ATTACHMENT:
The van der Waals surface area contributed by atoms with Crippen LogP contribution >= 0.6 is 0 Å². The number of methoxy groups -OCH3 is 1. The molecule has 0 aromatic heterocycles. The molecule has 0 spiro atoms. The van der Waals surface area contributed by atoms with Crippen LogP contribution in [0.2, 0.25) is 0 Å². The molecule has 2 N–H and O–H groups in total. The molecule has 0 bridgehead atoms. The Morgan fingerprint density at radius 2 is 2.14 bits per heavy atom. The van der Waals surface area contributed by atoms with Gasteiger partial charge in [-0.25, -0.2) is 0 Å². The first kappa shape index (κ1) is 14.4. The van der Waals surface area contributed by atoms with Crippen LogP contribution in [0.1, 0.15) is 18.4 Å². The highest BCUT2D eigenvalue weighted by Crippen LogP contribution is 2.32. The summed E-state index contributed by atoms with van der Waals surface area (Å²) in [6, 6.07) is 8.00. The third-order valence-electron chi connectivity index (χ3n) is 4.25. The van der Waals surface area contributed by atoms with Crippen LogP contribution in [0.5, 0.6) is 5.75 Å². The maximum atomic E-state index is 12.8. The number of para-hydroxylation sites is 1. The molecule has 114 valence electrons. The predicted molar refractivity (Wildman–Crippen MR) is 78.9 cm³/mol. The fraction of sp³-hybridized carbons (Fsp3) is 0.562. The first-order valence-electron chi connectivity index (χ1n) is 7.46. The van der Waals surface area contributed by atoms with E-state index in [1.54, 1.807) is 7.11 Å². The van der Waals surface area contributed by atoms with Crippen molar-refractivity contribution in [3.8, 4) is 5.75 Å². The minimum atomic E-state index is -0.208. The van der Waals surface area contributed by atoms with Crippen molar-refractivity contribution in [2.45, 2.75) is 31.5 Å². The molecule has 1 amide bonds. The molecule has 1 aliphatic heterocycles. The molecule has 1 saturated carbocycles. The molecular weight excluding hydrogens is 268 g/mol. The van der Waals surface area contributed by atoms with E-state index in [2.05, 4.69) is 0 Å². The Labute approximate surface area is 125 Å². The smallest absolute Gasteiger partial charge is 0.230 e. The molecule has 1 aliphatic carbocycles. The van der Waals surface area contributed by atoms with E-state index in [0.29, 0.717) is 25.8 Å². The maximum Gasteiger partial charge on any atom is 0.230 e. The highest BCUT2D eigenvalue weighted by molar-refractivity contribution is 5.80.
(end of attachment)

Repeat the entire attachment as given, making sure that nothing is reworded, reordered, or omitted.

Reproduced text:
The van der Waals surface area contributed by atoms with Crippen LogP contribution >= 0.6 is 0 Å². The number of methoxy groups -OCH3 is 1. The molecule has 0 aromatic heterocycles. The molecule has 0 spiro atoms. The van der Waals surface area contributed by atoms with Crippen LogP contribution in [0.2, 0.25) is 0 Å². The molecule has 2 N–H and O–H groups in total. The molecule has 0 bridgehead atoms. The Morgan fingerprint density at radius 2 is 2.14 bits per heavy atom. The van der Waals surface area contributed by atoms with Gasteiger partial charge in [-0.25, -0.2) is 0 Å². The first kappa shape index (κ1) is 14.4. The van der Waals surface area contributed by atoms with Crippen LogP contribution in [0.1, 0.15) is 18.4 Å². The highest BCUT2D eigenvalue weighted by Crippen LogP contribution is 2.32. The summed E-state index contributed by atoms with van der Waals surface area (Å²) in [6, 6.07) is 8.00. The third-order valence-electron chi connectivity index (χ3n) is 4.25. The van der Waals surface area contributed by atoms with Crippen LogP contribution in [0.5, 0.6) is 5.75 Å². The maximum atomic E-state index is 12.8. The number of para-hydroxylation sites is 1. The molecule has 114 valence electrons. The predicted molar refractivity (Wildman–Crippen MR) is 78.9 cm³/mol. The fraction of sp³-hybridized carbons (Fsp3) is 0.562. The first-order valence-electron chi connectivity index (χ1n) is 7.46. The van der Waals surface area contributed by atoms with E-state index in [1.54, 1.807) is 7.11 Å². The van der Waals surface area contributed by atoms with Crippen molar-refractivity contribution in [3.8, 4) is 5.75 Å². The minimum atomic E-state index is -0.208. The van der Waals surface area contributed by atoms with Crippen molar-refractivity contribution in [2.45, 2.75) is 31.5 Å². The molecule has 1 amide bonds. The molecule has 1 aliphatic heterocycles. The molecule has 1 saturated carbocycles. The molecular weight excluding hydrogens is 268 g/mol. The van der Waals surface area contributed by atoms with E-state index in [2.05, 4.69) is 0 Å². The Labute approximate surface area is 125 Å². The smallest absolute Gasteiger partial charge is 0.230 e. The molecule has 1 aliphatic carbocycles. The van der Waals surface area contributed by atoms with E-state index in [0.29, 0.717) is 25.8 Å². The maximum Gasteiger partial charge on any atom is 0.230 e. The highest BCUT2D eigenvalue weighted by molar-refractivity contribution is 5.80.